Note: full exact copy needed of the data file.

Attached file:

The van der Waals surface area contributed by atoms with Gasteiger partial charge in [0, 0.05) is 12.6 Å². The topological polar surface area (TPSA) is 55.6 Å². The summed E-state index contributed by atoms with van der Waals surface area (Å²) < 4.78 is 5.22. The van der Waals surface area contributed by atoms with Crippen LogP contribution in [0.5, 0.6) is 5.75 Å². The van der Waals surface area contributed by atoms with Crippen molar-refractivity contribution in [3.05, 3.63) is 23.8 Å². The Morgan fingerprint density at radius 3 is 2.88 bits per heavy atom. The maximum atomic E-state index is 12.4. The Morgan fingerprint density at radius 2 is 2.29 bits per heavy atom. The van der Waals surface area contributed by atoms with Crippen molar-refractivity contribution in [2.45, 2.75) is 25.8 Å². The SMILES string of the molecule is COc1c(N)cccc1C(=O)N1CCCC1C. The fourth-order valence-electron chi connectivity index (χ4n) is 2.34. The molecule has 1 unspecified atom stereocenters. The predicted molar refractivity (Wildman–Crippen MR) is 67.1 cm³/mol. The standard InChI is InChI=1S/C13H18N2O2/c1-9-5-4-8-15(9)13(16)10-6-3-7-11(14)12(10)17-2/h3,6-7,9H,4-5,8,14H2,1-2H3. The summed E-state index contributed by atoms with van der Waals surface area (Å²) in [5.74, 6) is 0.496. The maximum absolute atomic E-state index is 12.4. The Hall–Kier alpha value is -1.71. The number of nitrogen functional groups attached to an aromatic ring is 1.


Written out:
The van der Waals surface area contributed by atoms with Gasteiger partial charge in [0, 0.05) is 12.6 Å². The topological polar surface area (TPSA) is 55.6 Å². The summed E-state index contributed by atoms with van der Waals surface area (Å²) < 4.78 is 5.22. The van der Waals surface area contributed by atoms with Crippen LogP contribution in [0.5, 0.6) is 5.75 Å². The van der Waals surface area contributed by atoms with Crippen molar-refractivity contribution in [3.05, 3.63) is 23.8 Å². The Morgan fingerprint density at radius 3 is 2.88 bits per heavy atom. The maximum atomic E-state index is 12.4. The Morgan fingerprint density at radius 2 is 2.29 bits per heavy atom. The van der Waals surface area contributed by atoms with Crippen molar-refractivity contribution in [2.45, 2.75) is 25.8 Å². The SMILES string of the molecule is COc1c(N)cccc1C(=O)N1CCCC1C. The fourth-order valence-electron chi connectivity index (χ4n) is 2.34. The molecule has 1 unspecified atom stereocenters. The predicted molar refractivity (Wildman–Crippen MR) is 67.1 cm³/mol. The standard InChI is InChI=1S/C13H18N2O2/c1-9-5-4-8-15(9)13(16)10-6-3-7-11(14)12(10)17-2/h3,6-7,9H,4-5,8,14H2,1-2H3. The summed E-state index contributed by atoms with van der Waals surface area (Å²) in [5.74, 6) is 0.496. The maximum absolute atomic E-state index is 12.4. The Hall–Kier alpha value is -1.71. The number of nitrogen functional groups attached to an aromatic ring is 1.